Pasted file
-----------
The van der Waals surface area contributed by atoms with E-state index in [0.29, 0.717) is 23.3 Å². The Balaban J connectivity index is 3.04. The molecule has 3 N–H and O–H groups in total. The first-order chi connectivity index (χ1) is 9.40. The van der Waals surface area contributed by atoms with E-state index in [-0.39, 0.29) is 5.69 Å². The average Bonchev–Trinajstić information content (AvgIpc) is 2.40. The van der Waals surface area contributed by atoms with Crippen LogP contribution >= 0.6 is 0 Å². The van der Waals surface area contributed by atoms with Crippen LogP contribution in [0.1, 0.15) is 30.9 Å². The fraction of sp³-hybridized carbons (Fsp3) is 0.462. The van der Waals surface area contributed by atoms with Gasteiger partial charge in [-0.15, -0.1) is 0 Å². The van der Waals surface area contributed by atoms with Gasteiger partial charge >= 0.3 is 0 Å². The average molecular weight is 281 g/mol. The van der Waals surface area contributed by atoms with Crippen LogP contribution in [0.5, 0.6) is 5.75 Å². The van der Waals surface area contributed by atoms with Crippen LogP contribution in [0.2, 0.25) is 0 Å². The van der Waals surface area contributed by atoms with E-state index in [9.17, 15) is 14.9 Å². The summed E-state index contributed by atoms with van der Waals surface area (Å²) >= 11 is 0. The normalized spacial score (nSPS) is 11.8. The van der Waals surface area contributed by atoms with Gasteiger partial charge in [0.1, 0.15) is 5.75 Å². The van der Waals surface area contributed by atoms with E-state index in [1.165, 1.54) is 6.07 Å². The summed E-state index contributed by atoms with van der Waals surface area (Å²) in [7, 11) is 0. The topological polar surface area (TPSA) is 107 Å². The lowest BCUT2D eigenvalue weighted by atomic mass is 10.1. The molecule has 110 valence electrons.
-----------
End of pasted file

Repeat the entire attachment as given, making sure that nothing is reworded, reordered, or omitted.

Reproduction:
The van der Waals surface area contributed by atoms with E-state index in [0.29, 0.717) is 23.3 Å². The Balaban J connectivity index is 3.04. The molecule has 3 N–H and O–H groups in total. The first-order chi connectivity index (χ1) is 9.40. The van der Waals surface area contributed by atoms with E-state index in [-0.39, 0.29) is 5.69 Å². The average Bonchev–Trinajstić information content (AvgIpc) is 2.40. The van der Waals surface area contributed by atoms with Crippen LogP contribution >= 0.6 is 0 Å². The van der Waals surface area contributed by atoms with Crippen LogP contribution in [0.1, 0.15) is 30.9 Å². The fraction of sp³-hybridized carbons (Fsp3) is 0.462. The van der Waals surface area contributed by atoms with Gasteiger partial charge in [-0.15, -0.1) is 0 Å². The van der Waals surface area contributed by atoms with Gasteiger partial charge >= 0.3 is 0 Å². The average molecular weight is 281 g/mol. The van der Waals surface area contributed by atoms with Crippen LogP contribution in [0.5, 0.6) is 5.75 Å². The van der Waals surface area contributed by atoms with Crippen LogP contribution in [0.2, 0.25) is 0 Å². The van der Waals surface area contributed by atoms with E-state index in [9.17, 15) is 14.9 Å². The summed E-state index contributed by atoms with van der Waals surface area (Å²) >= 11 is 0. The normalized spacial score (nSPS) is 11.8. The van der Waals surface area contributed by atoms with Gasteiger partial charge in [0.1, 0.15) is 5.75 Å². The van der Waals surface area contributed by atoms with E-state index in [1.165, 1.54) is 6.07 Å². The summed E-state index contributed by atoms with van der Waals surface area (Å²) in [7, 11) is 0. The topological polar surface area (TPSA) is 107 Å². The lowest BCUT2D eigenvalue weighted by atomic mass is 10.1. The molecule has 110 valence electrons.